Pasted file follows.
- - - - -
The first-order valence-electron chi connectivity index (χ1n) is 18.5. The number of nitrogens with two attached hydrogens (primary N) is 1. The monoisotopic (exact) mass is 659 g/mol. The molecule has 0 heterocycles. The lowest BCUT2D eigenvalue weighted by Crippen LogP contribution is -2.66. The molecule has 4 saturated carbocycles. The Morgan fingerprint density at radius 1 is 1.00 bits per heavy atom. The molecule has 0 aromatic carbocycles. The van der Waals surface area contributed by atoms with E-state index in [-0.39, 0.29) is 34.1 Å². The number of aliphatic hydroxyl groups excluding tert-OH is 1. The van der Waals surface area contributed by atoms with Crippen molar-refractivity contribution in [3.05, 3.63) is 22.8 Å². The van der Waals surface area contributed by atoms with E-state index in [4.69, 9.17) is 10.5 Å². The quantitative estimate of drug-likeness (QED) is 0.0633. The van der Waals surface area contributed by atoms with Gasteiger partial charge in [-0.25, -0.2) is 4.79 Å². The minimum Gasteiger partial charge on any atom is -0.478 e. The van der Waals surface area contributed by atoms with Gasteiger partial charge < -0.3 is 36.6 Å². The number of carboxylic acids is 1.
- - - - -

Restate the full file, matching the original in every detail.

The first-order valence-electron chi connectivity index (χ1n) is 18.5. The number of nitrogens with two attached hydrogens (primary N) is 1. The monoisotopic (exact) mass is 659 g/mol. The molecule has 0 heterocycles. The lowest BCUT2D eigenvalue weighted by Crippen LogP contribution is -2.66. The molecule has 4 saturated carbocycles. The Morgan fingerprint density at radius 1 is 1.00 bits per heavy atom. The molecule has 0 aromatic carbocycles. The van der Waals surface area contributed by atoms with E-state index in [-0.39, 0.29) is 34.1 Å². The number of aliphatic hydroxyl groups excluding tert-OH is 1. The van der Waals surface area contributed by atoms with Crippen molar-refractivity contribution in [3.05, 3.63) is 22.8 Å². The van der Waals surface area contributed by atoms with E-state index in [4.69, 9.17) is 10.5 Å². The quantitative estimate of drug-likeness (QED) is 0.0633. The van der Waals surface area contributed by atoms with Gasteiger partial charge in [-0.25, -0.2) is 4.79 Å². The minimum Gasteiger partial charge on any atom is -0.478 e. The van der Waals surface area contributed by atoms with Gasteiger partial charge < -0.3 is 36.6 Å². The number of carboxylic acids is 1.